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All Courts to Address the Issue Uphold Constitutionality of VAWA Civil Rights Remedy  

Author:  Julie  Goldscheid.

Source: Volume 03, Number 03, February/March 1998 , pp.33-35(3)

Domestic Violence Report

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Women are using the ground breaking Civil Rights Remedy that was enacted as part of the 1994 Violence Against Women Act (“VAWA”) to recover damages from injuries they suffer as a result of gender-based violence such as domestic violence, rape and sexual assault. The initial reported court decisions have primarily addressed the law’s constitutionality, responding to defendants’ arguments that Congress lacked the authority to enact the law. To date, each of the six federal courts to address the question have ruled that the Civil Rights Remedy is constitutional. These courts reasoned that Congress properly enacted the Civil Rights Remedy under its Commerce Clause powers based on Congress’ recognition that gender-based violence against women has a substantial effect on interstate commerce. Those courts distinguished the United States Supreme Court’s 1995 decision in U.S. v. Lopez, which struck down a law that criminalized gun possession near schools, finding that activity near schools was not sufficiently connected with interstate commerce to warrant federal legislation. In contrast to Lopez, Congress enacted the Civil Rights Remedy in response to four years of Congressional fact-finding that revealed the dramatic and direct impact of gender- based violence on interstate commerce. Each of these decisions is summarized.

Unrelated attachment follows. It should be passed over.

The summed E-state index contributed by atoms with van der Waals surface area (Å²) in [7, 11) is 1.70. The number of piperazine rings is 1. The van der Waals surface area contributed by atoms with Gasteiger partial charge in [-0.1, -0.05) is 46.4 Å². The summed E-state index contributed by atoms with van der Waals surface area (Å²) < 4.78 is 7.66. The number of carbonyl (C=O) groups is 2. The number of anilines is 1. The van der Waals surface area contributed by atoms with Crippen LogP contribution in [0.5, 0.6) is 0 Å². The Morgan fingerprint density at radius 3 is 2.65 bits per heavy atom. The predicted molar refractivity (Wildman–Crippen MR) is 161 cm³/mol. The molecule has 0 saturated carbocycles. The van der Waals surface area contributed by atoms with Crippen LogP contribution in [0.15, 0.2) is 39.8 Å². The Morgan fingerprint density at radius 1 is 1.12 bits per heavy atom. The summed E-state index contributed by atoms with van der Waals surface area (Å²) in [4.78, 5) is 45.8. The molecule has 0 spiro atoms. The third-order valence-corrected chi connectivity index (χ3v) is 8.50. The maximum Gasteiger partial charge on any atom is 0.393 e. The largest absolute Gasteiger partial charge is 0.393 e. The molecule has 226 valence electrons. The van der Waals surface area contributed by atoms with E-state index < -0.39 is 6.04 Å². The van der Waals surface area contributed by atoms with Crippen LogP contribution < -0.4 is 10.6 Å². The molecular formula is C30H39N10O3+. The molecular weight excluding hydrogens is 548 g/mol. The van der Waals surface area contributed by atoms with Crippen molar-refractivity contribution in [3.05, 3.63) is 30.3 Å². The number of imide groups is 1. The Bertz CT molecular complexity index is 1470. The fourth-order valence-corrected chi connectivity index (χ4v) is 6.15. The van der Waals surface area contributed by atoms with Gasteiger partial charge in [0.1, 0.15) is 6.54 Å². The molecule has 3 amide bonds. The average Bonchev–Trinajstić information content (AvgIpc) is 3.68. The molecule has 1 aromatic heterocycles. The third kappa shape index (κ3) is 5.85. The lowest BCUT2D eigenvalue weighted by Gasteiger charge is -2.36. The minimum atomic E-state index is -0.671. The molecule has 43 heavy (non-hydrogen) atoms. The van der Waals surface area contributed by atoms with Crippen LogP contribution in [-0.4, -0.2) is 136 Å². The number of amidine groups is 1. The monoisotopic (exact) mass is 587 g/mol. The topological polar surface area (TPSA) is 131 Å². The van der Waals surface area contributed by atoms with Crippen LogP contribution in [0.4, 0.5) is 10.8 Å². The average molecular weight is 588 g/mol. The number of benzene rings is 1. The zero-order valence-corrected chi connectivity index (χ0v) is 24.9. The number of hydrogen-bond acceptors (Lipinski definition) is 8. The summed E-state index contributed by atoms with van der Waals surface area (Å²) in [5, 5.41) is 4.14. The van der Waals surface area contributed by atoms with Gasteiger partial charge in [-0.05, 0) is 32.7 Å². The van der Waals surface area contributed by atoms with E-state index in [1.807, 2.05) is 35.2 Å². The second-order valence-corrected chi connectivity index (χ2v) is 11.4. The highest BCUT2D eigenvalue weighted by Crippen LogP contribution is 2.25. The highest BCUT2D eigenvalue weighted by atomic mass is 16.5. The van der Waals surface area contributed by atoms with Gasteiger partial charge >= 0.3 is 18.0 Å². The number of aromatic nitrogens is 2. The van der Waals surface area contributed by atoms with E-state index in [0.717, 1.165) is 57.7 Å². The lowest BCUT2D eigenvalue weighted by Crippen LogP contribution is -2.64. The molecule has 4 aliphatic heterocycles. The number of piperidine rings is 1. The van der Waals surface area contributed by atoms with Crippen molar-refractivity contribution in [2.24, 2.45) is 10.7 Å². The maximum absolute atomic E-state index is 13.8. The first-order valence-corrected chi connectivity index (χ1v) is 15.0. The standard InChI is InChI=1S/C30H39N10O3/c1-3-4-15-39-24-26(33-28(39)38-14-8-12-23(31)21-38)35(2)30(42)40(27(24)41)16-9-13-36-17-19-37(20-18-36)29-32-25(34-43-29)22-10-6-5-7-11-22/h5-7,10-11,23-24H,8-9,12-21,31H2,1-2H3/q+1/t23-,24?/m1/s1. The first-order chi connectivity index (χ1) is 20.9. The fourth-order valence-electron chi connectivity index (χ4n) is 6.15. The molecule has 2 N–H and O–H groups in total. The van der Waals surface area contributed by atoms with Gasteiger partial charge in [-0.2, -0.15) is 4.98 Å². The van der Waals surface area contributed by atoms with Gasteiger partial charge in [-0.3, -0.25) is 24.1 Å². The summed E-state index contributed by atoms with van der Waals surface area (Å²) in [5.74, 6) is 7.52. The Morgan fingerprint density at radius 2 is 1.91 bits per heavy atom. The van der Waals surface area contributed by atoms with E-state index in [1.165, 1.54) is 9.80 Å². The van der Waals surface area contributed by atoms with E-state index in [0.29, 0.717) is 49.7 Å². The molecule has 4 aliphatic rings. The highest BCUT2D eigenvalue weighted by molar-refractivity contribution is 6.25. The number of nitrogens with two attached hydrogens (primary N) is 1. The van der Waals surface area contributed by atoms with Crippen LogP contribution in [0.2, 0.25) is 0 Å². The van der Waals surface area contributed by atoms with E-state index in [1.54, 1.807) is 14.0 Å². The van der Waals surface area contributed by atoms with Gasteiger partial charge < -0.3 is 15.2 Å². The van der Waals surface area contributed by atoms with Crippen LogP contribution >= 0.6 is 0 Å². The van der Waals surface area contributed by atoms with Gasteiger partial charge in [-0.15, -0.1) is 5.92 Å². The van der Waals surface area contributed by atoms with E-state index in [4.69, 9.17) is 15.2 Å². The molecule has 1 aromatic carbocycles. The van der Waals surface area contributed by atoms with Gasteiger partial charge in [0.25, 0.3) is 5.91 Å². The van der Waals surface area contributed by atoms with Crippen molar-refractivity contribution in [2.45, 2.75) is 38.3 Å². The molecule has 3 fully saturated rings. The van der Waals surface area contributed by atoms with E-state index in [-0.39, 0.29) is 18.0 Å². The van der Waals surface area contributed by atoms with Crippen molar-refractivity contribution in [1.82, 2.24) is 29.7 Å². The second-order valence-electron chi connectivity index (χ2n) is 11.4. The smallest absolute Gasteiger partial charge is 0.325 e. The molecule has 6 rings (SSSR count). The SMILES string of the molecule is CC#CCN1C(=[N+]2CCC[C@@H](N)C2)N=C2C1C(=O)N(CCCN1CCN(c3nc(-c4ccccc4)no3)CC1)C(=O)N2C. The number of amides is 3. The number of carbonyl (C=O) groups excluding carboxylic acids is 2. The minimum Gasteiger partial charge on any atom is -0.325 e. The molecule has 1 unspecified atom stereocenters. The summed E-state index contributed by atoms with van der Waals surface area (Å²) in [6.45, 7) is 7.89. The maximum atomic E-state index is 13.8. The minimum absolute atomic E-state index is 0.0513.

Keywords: Brzonkala v. Virginia Polytechnic; Anisimov v. Lake; Crisonino v. New York City Housing Authority; Doe v. Doe, 929 F. Supp. 608 (D. Conn. 1996); Doe v. Father Hartz; Seaton v. Seaton; United States v. Wright; United States v. Bailey; United States v.

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